Dark Souls combat absolutely is its defining feature, weighty, precise and intricate. Though it can initially feel a somewhat shallow fighting system, it slowly forms into one of the greatest combat engines to ever grace an RPG. The substantial weaponry open to your prostate protagonist begins with the player’s choice of class, do you prefer to tread the duplicitous world of Lordran as a steel clad knight, maybe a leather bound assassin, or perhaps sorcery is more your style, whichever role you decide upon, you are guaranteed an expansive choice of weaponry, armour, spells and shields (which are your absolute best friends in Souls) for your perpetually pained paladin.
Of course, all the entrancing exposition, crazy combat and awesome armour count for naught if there are no memorable antagonists to pit your plucky (though usually plucked!) hero against, and the adversaries in Souls are some of the largest and most unforgiving any persistent paladin has ever faced. From the humble undead, to the terrifying half arachnid- half witch Queelag, the foes you face down are some of the most remorseless and unrelenting you have ever had the ill will to encounter.
The bosses are unyielding in their pursuit of your demise, from the aforementioned Queelag, through gilded knights – Dragonslayer Ornstein and Executioner Smough (the dynamic duo of video-game hell!) your gaming skills and cred will be tested to their utmost limits, but each and every time (many, many times!) you will assimilate a little more of their inherent patterns and weaknesses, until you finally revel in their eventual expiration.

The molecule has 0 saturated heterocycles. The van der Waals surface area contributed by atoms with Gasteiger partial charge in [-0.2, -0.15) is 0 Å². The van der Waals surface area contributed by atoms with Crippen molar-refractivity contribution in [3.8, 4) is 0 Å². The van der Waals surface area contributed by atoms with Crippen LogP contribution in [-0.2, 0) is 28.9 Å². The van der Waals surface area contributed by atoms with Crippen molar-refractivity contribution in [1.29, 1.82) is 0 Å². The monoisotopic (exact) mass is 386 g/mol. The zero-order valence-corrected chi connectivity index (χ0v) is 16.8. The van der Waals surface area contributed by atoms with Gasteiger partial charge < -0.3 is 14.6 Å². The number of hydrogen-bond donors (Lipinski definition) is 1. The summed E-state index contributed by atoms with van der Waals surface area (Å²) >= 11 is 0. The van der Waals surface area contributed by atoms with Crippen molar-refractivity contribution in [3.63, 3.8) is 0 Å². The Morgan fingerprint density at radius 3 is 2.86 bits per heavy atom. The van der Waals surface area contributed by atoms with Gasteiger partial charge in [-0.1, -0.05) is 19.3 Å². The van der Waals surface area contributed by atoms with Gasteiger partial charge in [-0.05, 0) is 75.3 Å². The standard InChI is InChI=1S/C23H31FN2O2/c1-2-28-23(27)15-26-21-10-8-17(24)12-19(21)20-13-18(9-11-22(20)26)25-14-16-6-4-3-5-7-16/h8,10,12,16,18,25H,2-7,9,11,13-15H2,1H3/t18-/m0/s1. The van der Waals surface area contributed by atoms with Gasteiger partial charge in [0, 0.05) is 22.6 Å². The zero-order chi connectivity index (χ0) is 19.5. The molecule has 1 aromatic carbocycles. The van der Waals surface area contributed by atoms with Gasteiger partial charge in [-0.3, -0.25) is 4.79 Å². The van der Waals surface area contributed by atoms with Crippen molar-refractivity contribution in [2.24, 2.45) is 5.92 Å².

There is also an extremely popular online PvP mode, where Souls aficionados can test their mettle against other players, whilst invading their worlds or duelling one on one, though this substantive mode rarely interested me personally, though I did enjoy the ability of being able to call upon one of my Dark Souls brethren (hi Dan!) to join me in jolly co-op, and sanguinely slay a boss or two, or to at least share in my torment!
This game has so much depth, intrinsic lore, customisation and complexity that this review could easily become an epic of encyclopedic extravagance, so I will just say this… do you love – Videogames, , fantasy, bloody huge swords, labyrinthine lore and are a little bit of a masochist at heart? then you’ll fall absolutely head over heels with the world that is Dark Souls, just be prepared to die again, and again, and again…